Clay Shirky has a great speech about cognitive surplus. A phrase that refers to the free time we have away from our jobs or studies to do stuff. Over the past 30-50 years, what everyone did with this cognitive surplus is watch TV. Sitcoms were the big universal thing everyone did. In fact there is 200 billion hours of cognitive time/surplus in America that is spent watching TV. Over time however, this time spent has been shifting from TV to participatory activities like social networking to video games.
First there’s talking about participation and how it is THE new phenomenon of this generation and how it is hard to calculate. I like this passage:
The physics of participation is much more like the physics of weather than it is like the physics of gravity. We know all the forces that combine to make these kinds of things work: there’s an interesting community over here, there’s an interesting sharing model over there, those people are collaborating on open source software. But despite knowing the inputs, we can’t predict the outputs yet because there’s so much complexity.
It is a big shift from the past when we would sit and watch Price is Right all the time or other mindless crap. I loved those shows but those days are over…
This is something that people in the media world don’t understand. Media in the 20th century was run as a single race–consumption. How much can we produce? How much can you consume? Can we produce more and you’ll consume more? And the answer to that question has generally been yes. But media is actually a triathlon, it ‘s three different events. People like to consume, but they also like to produce, and they like to share.
The big concept in the speech of the idea of cognitive surplus and how that it is dwindling. We are now participating in activities. Whether it is video games, social networks, or other items online – we are doing stuff.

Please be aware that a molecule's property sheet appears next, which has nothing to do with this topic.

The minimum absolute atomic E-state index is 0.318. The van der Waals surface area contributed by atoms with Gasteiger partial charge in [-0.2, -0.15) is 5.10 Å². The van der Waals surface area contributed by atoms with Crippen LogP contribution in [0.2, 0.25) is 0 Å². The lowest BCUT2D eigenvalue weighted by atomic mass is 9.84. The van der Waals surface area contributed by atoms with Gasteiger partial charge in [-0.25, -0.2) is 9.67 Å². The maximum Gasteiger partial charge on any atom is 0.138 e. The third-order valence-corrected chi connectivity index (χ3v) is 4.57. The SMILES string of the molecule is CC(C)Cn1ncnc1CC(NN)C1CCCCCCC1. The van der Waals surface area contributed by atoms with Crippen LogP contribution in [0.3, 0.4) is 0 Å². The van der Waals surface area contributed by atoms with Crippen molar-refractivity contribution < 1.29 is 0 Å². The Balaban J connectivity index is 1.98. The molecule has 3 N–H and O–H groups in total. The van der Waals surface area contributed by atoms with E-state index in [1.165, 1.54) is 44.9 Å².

One good story he concludes with is:
I was having dinner with a group of friends about a month ago, and one of them was talking about sitting with his four-year-old daughter watching a DVD. And in the middle of the movie, apropos nothing, she jumps up off the couch and runs around behind the screen. That seems like a cute moment. Maybe she’s going back there to see if Dora is really back there or whatever. But that wasn’t what she was doing. She started rooting around in the cables. And her dad said, “What you doing?” And she stuck her head out from behind the screen and said, “Looking for the mouse.”
Here’s something four-year-olds know: A screen that ships without a mouse ships broken. Here’s something four-year-olds know: Media that’s targeted at you but doesn’t include you may not be worth sitting still for. Those are things that make me believe that this is a one-way change. Because four year olds, the people who are soaking most deeply in the current environment, who won’t have to go through the trauma that I have to go through of trying to unlearn a childhood spent watching Gilligan’s Island, they just assume that media includes consuming, producing and sharing.
I do like the thought of all one-way media becoming more interactive. This is definitely happening. It’s one of those concepts like “The Long Tail” that you can feel happening but it’s not until it’s written in a cohesive manner like this speech that it all comes together.
We’re looking for the mouse. We’re going to look at every place that a reader or a listener or a viewer or a user has been locked out, has been served up passive or a fixed or a canned experience, and ask ourselves, “If we carve out a little bit of the cognitive surplus and deploy it here, could we make a good thing happen?” And I’m betting the answer is yes.